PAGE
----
Making an Entrance – front garden design

We all know first impressions are so important and the same is true with our homes. A beautiful, inviting and well maintained front garden sets the scene for how the rest of the house is likely to look and this can add value to your property. With this in mind, it is surprising how often front gardens are overlooked. They can be reduced to a dismal mass of block paving filled with cars and bins.

5 tips for how to make your front garden look good

1.      Create an enticing entrance to your home

David Robinson Design
David Robinson Design

A bespoke crafted oak or solid wrought iron front gate can make a real statement entrance to your property. Paint your front door a contemporary grey or stylish sage green. Choose colours and materials in a style that complement your house, whether it is a rustic cottage or a minimalist contemporary dwelling.

2.      Make the approach to your house clear

An East Lothian front garden design

Is it obvious which door visitors are directed to? Does your postman know where to deliver your mail? Do your visitors know where to park their car? You can use the width of the garden path, style of paving and planting to indicate where to go.


3.      Include some Winter interestFront_garden_North_Berwick

Where you may use your back garden more in Summer, your front garden is generally seen and used every day of the year. It is good to include structure and planting that will look good throughout the seasons.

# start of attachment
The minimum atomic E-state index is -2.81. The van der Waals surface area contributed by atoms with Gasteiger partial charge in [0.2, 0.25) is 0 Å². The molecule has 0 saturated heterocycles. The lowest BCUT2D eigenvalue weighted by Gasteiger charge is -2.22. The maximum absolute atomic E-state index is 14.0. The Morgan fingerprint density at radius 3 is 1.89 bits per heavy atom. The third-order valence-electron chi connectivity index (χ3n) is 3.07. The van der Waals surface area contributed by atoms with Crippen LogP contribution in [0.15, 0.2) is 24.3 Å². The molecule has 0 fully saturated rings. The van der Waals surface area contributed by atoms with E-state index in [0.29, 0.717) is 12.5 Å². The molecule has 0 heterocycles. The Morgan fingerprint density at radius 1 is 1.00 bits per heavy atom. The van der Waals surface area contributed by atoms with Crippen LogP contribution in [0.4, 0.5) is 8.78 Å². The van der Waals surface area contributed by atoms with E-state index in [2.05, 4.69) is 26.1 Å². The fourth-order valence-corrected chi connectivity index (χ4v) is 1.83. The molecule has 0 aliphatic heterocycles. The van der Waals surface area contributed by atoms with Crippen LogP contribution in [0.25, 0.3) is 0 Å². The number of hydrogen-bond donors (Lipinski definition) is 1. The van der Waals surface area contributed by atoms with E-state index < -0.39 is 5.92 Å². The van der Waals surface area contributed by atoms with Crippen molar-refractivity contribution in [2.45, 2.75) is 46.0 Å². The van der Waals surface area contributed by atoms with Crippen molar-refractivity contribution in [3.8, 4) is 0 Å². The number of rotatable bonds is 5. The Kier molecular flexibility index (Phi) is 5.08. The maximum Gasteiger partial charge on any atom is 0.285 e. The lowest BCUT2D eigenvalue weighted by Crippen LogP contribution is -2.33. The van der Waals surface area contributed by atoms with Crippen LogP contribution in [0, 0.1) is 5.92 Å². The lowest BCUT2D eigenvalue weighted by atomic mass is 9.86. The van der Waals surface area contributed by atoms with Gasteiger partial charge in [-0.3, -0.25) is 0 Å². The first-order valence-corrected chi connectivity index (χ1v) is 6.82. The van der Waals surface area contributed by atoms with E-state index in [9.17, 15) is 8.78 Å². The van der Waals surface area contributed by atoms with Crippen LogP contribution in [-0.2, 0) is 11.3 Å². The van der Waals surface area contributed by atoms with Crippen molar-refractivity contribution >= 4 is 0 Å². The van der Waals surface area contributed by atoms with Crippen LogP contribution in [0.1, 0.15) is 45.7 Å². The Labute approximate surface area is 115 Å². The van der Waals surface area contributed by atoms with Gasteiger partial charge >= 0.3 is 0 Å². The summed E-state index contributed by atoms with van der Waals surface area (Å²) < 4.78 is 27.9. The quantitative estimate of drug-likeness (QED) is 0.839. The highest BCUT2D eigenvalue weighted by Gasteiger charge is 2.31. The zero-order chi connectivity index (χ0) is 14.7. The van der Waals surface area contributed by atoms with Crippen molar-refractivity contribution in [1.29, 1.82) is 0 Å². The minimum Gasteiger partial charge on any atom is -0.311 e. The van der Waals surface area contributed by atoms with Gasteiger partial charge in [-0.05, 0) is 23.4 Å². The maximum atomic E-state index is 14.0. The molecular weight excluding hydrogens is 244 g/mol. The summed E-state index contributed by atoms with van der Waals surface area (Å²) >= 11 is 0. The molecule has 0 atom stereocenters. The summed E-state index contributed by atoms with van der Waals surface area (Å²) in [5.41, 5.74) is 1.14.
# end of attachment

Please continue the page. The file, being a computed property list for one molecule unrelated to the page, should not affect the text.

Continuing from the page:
4.      Hide your bins, bikes and car

Karina Emilie Revsbæk Lauesen, @the.gardenroom

Often your front garden needs to be functional as well as beautiful, but you can use hedging, planting or fencing to screen the ever-increasing number of recycling bins or off-road car parking spaces.

5.      Think about the proportion of impermeable surfaces in your front gardenFront garden in Edinburgh

As a result of surface water contributing to recent flooding, you may need to apply for planning permission to use non-permeable surfaces in your front garden. A far better solution is to use porous materials such as gravel, planting and permeable paving. These surfaces allow rain water to drain.